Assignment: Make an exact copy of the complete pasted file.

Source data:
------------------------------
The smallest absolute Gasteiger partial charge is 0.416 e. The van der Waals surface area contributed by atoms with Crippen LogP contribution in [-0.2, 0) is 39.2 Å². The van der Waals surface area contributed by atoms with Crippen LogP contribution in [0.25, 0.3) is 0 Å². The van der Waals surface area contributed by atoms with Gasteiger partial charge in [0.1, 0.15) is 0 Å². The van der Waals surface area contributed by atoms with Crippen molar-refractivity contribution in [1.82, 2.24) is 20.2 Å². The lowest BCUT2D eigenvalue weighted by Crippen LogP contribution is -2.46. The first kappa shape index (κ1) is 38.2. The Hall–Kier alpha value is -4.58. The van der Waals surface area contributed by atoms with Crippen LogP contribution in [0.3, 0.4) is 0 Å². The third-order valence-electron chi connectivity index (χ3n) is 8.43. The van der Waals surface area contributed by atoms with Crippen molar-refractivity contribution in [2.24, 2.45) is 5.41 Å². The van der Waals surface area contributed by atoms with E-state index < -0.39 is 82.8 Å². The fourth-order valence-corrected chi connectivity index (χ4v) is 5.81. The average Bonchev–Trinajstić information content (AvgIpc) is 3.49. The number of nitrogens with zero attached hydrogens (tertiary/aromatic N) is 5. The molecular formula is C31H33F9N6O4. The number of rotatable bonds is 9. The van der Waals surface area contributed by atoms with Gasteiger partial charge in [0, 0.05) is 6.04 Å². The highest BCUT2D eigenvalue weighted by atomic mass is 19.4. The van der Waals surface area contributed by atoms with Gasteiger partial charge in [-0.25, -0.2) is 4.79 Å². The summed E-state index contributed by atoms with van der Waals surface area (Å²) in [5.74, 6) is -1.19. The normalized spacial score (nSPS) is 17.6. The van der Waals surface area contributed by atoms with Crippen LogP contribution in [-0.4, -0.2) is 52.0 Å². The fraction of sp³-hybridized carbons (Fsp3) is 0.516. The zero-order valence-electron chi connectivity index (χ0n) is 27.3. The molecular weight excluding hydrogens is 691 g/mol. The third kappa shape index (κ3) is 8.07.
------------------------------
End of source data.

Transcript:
The smallest absolute Gasteiger partial charge is 0.416 e. The van der Waals surface area contributed by atoms with Crippen LogP contribution in [-0.2, 0) is 39.2 Å². The van der Waals surface area contributed by atoms with Crippen LogP contribution in [0.25, 0.3) is 0 Å². The van der Waals surface area contributed by atoms with Gasteiger partial charge in [0.1, 0.15) is 0 Å². The van der Waals surface area contributed by atoms with Crippen molar-refractivity contribution in [1.82, 2.24) is 20.2 Å². The lowest BCUT2D eigenvalue weighted by Crippen LogP contribution is -2.46. The first kappa shape index (κ1) is 38.2. The Hall–Kier alpha value is -4.58. The van der Waals surface area contributed by atoms with Crippen LogP contribution in [0.3, 0.4) is 0 Å². The third-order valence-electron chi connectivity index (χ3n) is 8.43. The van der Waals surface area contributed by atoms with Crippen molar-refractivity contribution in [2.24, 2.45) is 5.41 Å². The van der Waals surface area contributed by atoms with E-state index < -0.39 is 82.8 Å². The fourth-order valence-corrected chi connectivity index (χ4v) is 5.81. The average Bonchev–Trinajstić information content (AvgIpc) is 3.49. The number of nitrogens with zero attached hydrogens (tertiary/aromatic N) is 5. The molecular formula is C31H33F9N6O4. The number of rotatable bonds is 9. The van der Waals surface area contributed by atoms with Gasteiger partial charge in [0, 0.05) is 6.04 Å². The highest BCUT2D eigenvalue weighted by atomic mass is 19.4. The van der Waals surface area contributed by atoms with Gasteiger partial charge in [-0.25, -0.2) is 4.79 Å². The summed E-state index contributed by atoms with van der Waals surface area (Å²) in [5.74, 6) is -1.19. The normalized spacial score (nSPS) is 17.6. The van der Waals surface area contributed by atoms with Crippen LogP contribution in [-0.4, -0.2) is 52.0 Å². The fraction of sp³-hybridized carbons (Fsp3) is 0.516. The zero-order valence-electron chi connectivity index (χ0n) is 27.3. The molecular weight excluding hydrogens is 691 g/mol. The third kappa shape index (κ3) is 8.07.